Back-to-front order is handy if you’re drawing complete polygons, because you can draw all your polygons back-to-front and get correct occlusion, a process known as the painters algorithm. In Quake, however, we draw polygons front-to-back. To be precise, we take all our polygons and put their edges into a global list; then we rasterize this list and draw only the visible (frontmost) portions. The big advantage of this approach is that we draw each pixel in the world once and only once, saving precious drawing time in complex scenes because we don’t overdraw polygons one atop another. (See the May and July, 1996, issues of DDS for further discussion of Quake’s edge list.)
However, the edge list isn’t fast enough to handle the thousands of polygons that can be in the view pyramid; if you put that many edges into an edge list, what you get is a very slow frame rate, because there’s just too much data to process and sort. So we limited the number of polygons that have to be considered by taking advantage of the convex-partitioning property of BSP trees to calculate a potentially visible set (PVS). When a level is processed into the Quake format (a separate preprocessing step done once when a map is built, by a utility program), a BSP tree is built from the level, and then, for each convex subspace (called a “leaf”) of the BSP tree, a visibility calculation is performed. For a given leaf , the utility calculates which other subspaces are visible from anywhere in that leaf, and that information is stored with the leaf in the BSP tree. In other words, if no matter where you’re standing in the kitchen downstairs, you can’t possibly see up the stairs into the bedroom, the bedroom polygons are omitted from the kitchen leaf’s PVS; if you can see into the living room from the corner of the kitchen, the kitchen leaf’s PVS remembers that living room polgyons are potentially visible. We can be sure that the PVS for a leaf contains all the polygons we ever need to consider if the player is standing anywhere in that leaf, so at rendering time, rather than processing the thousands of polygons in a level, we only have to handle--clip, transform, project, and insert in the edge list--the few hundred polygons in the current leaf’s PVS. This reduces the polygon load to a level that the edge list can handle, and the PVS and the edge list together make for fast, consistent performance in a wide variety of scenes. The January, 1996, DDS covers the PVS in more detail.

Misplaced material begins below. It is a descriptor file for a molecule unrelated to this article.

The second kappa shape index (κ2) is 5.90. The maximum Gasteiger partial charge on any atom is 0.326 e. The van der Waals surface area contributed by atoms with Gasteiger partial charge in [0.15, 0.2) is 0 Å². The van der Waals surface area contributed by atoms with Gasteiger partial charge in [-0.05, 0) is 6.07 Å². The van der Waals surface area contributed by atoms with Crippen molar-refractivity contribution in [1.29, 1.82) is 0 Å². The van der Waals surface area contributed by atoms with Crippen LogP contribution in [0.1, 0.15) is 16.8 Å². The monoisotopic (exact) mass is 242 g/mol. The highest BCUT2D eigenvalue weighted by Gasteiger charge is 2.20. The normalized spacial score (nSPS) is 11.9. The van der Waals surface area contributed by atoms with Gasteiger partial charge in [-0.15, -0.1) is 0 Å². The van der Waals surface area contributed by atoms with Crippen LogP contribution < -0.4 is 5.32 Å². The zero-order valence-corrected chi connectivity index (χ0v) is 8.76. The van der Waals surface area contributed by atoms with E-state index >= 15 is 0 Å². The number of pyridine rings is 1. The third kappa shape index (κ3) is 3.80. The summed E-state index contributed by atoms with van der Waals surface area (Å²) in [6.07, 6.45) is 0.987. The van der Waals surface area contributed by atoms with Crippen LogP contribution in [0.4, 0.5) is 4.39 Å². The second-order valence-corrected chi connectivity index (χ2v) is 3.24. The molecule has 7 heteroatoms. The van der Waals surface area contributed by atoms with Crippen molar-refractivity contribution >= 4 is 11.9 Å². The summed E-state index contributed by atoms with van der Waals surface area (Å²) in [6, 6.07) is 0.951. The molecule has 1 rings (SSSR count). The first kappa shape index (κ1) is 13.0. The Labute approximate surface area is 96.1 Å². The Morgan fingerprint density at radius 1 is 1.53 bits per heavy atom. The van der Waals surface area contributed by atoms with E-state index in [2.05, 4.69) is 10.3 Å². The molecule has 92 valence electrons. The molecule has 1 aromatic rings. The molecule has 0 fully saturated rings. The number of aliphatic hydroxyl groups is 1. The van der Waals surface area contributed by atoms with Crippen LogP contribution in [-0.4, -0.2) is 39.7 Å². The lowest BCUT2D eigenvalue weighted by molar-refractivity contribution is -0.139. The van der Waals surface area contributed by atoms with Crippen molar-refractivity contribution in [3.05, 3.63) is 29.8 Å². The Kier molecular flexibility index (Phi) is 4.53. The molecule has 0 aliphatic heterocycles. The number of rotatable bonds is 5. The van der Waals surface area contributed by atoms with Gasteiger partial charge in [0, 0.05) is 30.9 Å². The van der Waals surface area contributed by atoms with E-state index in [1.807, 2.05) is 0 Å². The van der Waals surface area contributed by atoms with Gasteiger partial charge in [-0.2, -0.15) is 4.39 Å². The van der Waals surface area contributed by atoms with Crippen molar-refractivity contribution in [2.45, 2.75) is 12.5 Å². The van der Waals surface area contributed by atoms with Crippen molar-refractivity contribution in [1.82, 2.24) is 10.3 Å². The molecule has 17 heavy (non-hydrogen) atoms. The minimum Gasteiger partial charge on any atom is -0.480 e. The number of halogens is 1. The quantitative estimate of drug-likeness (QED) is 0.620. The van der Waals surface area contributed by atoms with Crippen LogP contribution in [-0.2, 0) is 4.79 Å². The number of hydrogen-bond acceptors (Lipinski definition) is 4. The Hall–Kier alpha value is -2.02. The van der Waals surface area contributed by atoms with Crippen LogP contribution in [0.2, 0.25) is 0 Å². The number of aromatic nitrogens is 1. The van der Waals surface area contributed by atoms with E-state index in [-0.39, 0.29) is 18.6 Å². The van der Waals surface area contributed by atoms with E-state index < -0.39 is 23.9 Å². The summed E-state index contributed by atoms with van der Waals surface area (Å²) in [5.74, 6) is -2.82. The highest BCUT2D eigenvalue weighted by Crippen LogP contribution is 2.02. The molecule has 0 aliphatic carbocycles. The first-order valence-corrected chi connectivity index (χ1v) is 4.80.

One point about the PVS: it can be quite expensive to calculate. PVS determination can take 15 or 20 minutes to finish--on a four-processor Alpha system! Fortunately, Pentium Pro systems are getting fast enough to handle the job well, and no doubt the code can be made faster, but be aware that the power of the PVS comes at a price.
Once the edge list has finished processing all the edges, we’re left with a set of spans that cover the screen exactly once. We pass this list to a rasterizer, which texture maps the appropriate bitmap onto those spans, accounting for perspective (which requires an expensive divide to get exactly right) by doing a divide every 16 pixels, and interpolating linearly between those points. (This is the key step in allowing true 3-D viewing in any direction.)
Lighting involves true light sources and shadowing, unlike DOOM’s crude sector lighting. This is performed by having a separate lighting map (basically a texture map, but with light values instead of colors) for each polygon, with light samples on a 16-pixel grid, and prelighting the texture for each polygon according to the grid as the texture is drawn into a memory buffer; the actual texture mapping works from these pre-lit textures, with no lighting occurring during the texture mapping itself. I don’t have space to explain how this differs from normal lighting, or why it’s so desirable, except to say that it results in detailed, high-quality lighting and good performance, but you can find a thorough explanation in the November, 1996, DDS.